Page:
Purdue's Robbie Hummel needs no introduction. "If healthy, he's as solid as anybody. He's a winner. He can play the 3, the 4, or the 2. He's a tough matchup. It will all come down to whether he's healthy or not." A 6'8" wing, Hummel will be a player that will test the awareness, ability, and versatility of the Musketeers. His range and quickness are such that smaller players are forced to check him on the perimeter, but the bigs will have to be ready to deputize lest he take advantage of a mismatch by moving inside. Hummel's performance - assuming he's healthy - will be a good barometer of how well the team has worked the new arrivals into Coach Mack's pack-line defense.
 
We're back to Memphis for 6'1" sophomore guard Joe Jackson, who "is elusive and has explosive speed" according to the coach providing the report. "He's extremely effective in the open court. He has gotten better at running a team and creating for others." Tu and Cheek are the veterans who should be able to impose Xavier's will on the game. In addition to that, Lyons has elite athleticism on par with just about anyone in the nation, and Tu isn't that far behind him. This should be a matchup that challenges but ultimately doesn't overwhelm Xavier's veteran guards.
 
Vandy's 6'3" sharpshooting John Jenkins is also on the list. His opposing coach notes that "he is the best shooter in the SEC and maybe the nation. He puts it down some, too, but is just deadly when he has a good look." Good shooters and good post players work off of one another, so Xavier's team defense is going to be tasked with helping down on Ezeli while not handing Jenkins open looks. There's a reason Vanderbilt is considered one of the tougher games on the slate this year, and a good showing against Jenkins and Ezeli would go a long way towards bolstering Xavier's confidence (and March resume).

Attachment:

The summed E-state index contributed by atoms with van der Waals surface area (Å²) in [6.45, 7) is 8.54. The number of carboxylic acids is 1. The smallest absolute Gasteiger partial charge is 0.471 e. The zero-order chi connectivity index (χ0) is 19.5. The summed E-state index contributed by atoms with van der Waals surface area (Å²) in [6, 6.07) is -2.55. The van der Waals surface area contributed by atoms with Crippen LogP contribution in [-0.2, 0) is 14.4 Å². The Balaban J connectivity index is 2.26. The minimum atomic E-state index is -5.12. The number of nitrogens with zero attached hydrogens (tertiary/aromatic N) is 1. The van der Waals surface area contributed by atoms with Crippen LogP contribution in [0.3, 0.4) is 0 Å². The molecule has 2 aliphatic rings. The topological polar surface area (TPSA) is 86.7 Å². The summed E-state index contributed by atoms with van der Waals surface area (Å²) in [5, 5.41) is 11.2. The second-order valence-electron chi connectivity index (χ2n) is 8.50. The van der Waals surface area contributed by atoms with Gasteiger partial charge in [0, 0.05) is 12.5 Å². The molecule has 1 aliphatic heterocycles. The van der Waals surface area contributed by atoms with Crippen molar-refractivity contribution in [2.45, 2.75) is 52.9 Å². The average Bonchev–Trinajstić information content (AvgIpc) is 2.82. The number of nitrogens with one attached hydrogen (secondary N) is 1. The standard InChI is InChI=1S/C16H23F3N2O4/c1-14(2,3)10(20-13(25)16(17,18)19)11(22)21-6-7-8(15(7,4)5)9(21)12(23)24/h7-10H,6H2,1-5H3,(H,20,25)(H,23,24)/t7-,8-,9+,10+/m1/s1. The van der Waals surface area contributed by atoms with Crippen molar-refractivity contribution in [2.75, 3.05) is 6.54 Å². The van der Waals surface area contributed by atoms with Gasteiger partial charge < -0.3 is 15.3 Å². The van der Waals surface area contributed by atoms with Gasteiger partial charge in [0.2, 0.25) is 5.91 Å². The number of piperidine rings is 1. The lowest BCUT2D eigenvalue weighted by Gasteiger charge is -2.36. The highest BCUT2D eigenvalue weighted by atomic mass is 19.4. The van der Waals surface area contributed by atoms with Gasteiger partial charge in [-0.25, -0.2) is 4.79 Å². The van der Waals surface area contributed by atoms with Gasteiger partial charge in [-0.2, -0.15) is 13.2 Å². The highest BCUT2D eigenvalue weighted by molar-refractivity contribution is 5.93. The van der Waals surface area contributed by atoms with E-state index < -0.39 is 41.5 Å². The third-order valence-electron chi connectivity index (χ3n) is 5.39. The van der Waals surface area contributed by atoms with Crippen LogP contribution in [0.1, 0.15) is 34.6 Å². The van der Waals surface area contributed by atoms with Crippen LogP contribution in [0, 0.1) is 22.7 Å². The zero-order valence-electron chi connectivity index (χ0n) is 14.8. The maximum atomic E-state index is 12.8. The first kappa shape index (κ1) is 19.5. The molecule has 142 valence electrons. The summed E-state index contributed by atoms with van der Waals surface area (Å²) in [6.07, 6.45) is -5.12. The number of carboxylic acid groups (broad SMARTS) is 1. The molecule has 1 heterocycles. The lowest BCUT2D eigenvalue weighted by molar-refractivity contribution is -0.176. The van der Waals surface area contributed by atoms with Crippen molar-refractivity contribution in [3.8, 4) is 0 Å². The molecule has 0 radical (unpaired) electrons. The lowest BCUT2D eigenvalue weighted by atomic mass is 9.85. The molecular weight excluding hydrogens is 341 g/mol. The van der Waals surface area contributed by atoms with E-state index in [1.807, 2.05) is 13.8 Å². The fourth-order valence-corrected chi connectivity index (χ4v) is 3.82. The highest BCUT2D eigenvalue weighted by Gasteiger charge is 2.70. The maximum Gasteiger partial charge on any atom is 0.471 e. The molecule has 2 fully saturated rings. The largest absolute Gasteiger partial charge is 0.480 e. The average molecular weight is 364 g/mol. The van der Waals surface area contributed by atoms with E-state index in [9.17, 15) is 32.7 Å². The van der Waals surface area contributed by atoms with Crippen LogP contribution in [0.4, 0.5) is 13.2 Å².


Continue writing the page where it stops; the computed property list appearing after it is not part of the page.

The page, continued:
Tu isn't the only A-10 player on the list; St Bonaventure's Andrew Nicholson also made the initial cut. An anonymous opposing coach who I'm just going to assume was Coach Mack said, "Nicholson is fast, strong, and efficient as a scorer and a defensive rebounder regardless of the opponent. He is also a very underrated passer and shot blocker. He knows how to use his body to protect the ball and has a very high basketball IQ. His long wingspan and great bounce allow him to play above the rim." At 20.8 PPG, Nicholson is the nation's third-leading returning scorer. On his own, he's a matchup nightmare, but the quality of the four guys around him should allow Xavier to nullify some of his one-on-one abilities.
 
Vandy swings back around for another hit with Jeffery Taylor. Our anonymous source says that "he benefits from being surrounded by great players. But he also suffers because he is talented enough to be a lead role player." Taylor is, in fact, more than a lead role player on his current team, sporting the second highest usage rate and percentage of shots taken on the squad. The senior is another cog in Vandy's experienced machine and - at 6'7" - his ability to score inside (second on his team in fouls drawn) and outside (.345 from deep last year) will really stretch Xavier's defensive capabilities.

There you have it then. To put teeth to their already formidable schedule, Xavier figures to face eight of the top fifty players in the nation, at least according to the good folks who make the Wooden watch list. Each of these players will draw something out of the Xavier roster, focusing it into the well-oiled machine required to advance in March. Either that, or they'll reveal chinks in Xavier's armor, forcing the staff and players to scramble for answer as the clock winds down on the season. I hope for my own sake as well as the sake of Xavier fans everywhere that the former is the case.